Paul Russell – ‘Go and look in the Latin books’: Latin and the vernacular in medieval Wales
In one form or another Latin and Welsh have co-existed and interacted in Wales from the Roman period onwards: whether in the funerary monuments of the early medieval period, the quasi-charters of the Lichfield/Llandeilo Gospels, Braint Teilo 'The Privilege of Teilo' in the Book of Llandaf, the verse of the family of Sulien in Llanbadarn, the lament for the Lord Rhys in the Peniarth 20 Brut, the various chronicles, or the laws of Hywel Dda (the last two preserved in both Latin and Welsh), Latin existed and co-existed with Welsh in Wales for centuries. This paper explores some consequences of that co-existence, and in particular how in certain respects the Latin of medieval Wales became distinctively Cambricized and how in some contexts medieval Welsh became distinctively Latinate.
Richard Sharpe – The language of government, official and unofficial, in the 11th and 12th centuries
It is well known that before the Norman Conquest in England eorl was expressed in Latin as dux and after the Conquest as comes in the king's charters. The use of the word consul for the same office was unofficial, and its official sense must be inferred from context. Old English thegn was expressed as minister before the Conquest and as baro after the Conquest, but unofficial substitutions can be numerous and are not always well recognized. Meanwhile dux and minister had new uses after the Conquest, dux denoting a rank higher the count, held by the duke of the Normans, the duke of Brittany, and the duke of Aquitaine, while minister went down the scale to render bailiff. The earl's responsibilities were defined by shires, though pre-Conquest earls had usually more than one shire, and his shire became a county, comitatus, linked as in Normandy to the title comes. But when authors substitute regio, provincia, districtum, the official sense is obscured. It has not been the practice of lexicography to distinguish official terminology from words unofficially subsituted as terms. Failure to recognize terminology disguised behind unofficial words leaves one to translate without the exactitude intended by author's who assumed that readers would recognize substitution. Eadmer's preference for principes, for example, begs interpretation and finds no place in the dictionary.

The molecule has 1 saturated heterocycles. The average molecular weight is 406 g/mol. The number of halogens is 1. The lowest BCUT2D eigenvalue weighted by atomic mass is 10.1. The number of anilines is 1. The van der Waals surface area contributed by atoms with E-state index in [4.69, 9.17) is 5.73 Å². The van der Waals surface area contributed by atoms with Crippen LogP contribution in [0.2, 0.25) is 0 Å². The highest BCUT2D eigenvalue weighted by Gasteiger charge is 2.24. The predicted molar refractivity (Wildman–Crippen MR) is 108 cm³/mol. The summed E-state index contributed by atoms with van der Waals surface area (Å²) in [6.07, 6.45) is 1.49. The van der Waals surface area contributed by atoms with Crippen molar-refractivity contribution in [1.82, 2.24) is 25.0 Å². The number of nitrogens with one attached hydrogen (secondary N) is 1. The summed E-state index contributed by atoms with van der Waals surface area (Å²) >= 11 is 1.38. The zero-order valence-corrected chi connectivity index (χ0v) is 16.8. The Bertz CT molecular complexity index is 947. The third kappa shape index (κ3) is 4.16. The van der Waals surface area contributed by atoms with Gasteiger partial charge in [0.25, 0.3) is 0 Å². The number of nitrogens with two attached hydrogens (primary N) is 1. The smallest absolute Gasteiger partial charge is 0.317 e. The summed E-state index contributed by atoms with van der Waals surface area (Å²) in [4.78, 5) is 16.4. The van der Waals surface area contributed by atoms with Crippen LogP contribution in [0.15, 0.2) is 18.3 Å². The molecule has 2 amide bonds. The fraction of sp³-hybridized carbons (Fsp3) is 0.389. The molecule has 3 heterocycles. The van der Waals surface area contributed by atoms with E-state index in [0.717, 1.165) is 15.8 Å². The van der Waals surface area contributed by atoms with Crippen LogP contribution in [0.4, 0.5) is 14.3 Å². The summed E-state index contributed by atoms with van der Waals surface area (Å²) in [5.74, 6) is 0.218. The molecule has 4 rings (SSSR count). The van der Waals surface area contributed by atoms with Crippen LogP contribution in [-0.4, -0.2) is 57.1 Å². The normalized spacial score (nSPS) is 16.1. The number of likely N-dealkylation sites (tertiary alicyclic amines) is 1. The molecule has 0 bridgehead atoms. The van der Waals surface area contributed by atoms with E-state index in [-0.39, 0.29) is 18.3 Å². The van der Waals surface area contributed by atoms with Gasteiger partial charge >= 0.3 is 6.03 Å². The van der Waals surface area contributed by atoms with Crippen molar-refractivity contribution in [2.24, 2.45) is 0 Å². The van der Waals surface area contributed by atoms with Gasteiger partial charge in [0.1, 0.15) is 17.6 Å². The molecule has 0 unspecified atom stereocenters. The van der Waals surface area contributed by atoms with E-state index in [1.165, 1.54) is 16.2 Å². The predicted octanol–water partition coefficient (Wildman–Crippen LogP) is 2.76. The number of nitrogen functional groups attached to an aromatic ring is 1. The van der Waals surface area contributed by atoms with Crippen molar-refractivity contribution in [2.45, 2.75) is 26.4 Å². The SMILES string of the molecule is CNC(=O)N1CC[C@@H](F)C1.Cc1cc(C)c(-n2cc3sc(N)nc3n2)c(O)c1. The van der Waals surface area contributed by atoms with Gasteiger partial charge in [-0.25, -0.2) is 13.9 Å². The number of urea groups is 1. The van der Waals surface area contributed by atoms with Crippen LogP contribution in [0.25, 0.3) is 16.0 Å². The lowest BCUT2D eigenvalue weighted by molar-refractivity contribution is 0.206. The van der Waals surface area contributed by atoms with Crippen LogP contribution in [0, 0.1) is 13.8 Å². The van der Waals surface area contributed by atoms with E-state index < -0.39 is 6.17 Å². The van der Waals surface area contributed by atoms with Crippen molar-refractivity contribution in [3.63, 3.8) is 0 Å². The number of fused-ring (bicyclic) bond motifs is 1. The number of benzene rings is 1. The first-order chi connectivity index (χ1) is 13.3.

Robert Swanson – Elephans in camera. Latin and Latinity in late medieval and early Tudor England
Medievalists tend to take Latin for granted. Literary scholarship dealing with England in the fifteenth and early sixteenth centuries usually privileges texts in Middle English and French as reflections of ‘the rise of the vernacular’; for archive-based historians, linguistic issues are less immediately significant, but the increase in non-Latin material is nevertheless treated as note-worthy. For this paper, it is the continuity in use of Latin which matters: the different contexts in which it occurs, the extent to which it remained the default language of documentary culture – and so a rival ‘vernacular’. The emphasis will lie on textual use, but Latin as a spoken language may also receive some consideration. This is an era not merely of expansion in the use of English, but also in its latinisation.
David Trotter – Why the AND likes the DMLBS
The DMLBS contains a (to some) surprising and (to us) immensely useful amount of Anglo-Norman, whether as headwords which are thinly-disguised Anglo-Norman behaving as Latin, or within quotations in the form of glosses, or elements in multilingual and mixed-language documents. As an unparalleled record of Latin in the Middle Ages, it also provides invaluable information about words which often have Anglo-Norman equivalents. To the AND it is both an essential reference and guide-fou, and an invaluable source of data. The paper will outline some of the ways in which we make use of it and show why it is so important to us.
Laura Wright – On Medieval Latin/Anglo-Norman French/Middle English codeswitched writing
I will present some mixed-language business writing from the early 1400s from the archive of London Bridge, showing some developments with prepositions and articles. I will show that over time, the mixed-language system evolved, and that this may have implications for historical dictionaries.
Neil Wright – The Twelfth-Century Renaissance in Anglo-Norman England: William of Malmesbury and Joseph of Exeter
How did the 'Twelfth-Century Renaissance' impact on Anglo-Norman authors? The paper explores the responses of two highly accomplished writers to the literary tradition in which they worked: they masterfully played on reader recognition and expectation of familiar conventions of historiography, hagiography and poetics so as to innovate and entertain, and thus created something distinctive and fresh for their contemporary audience.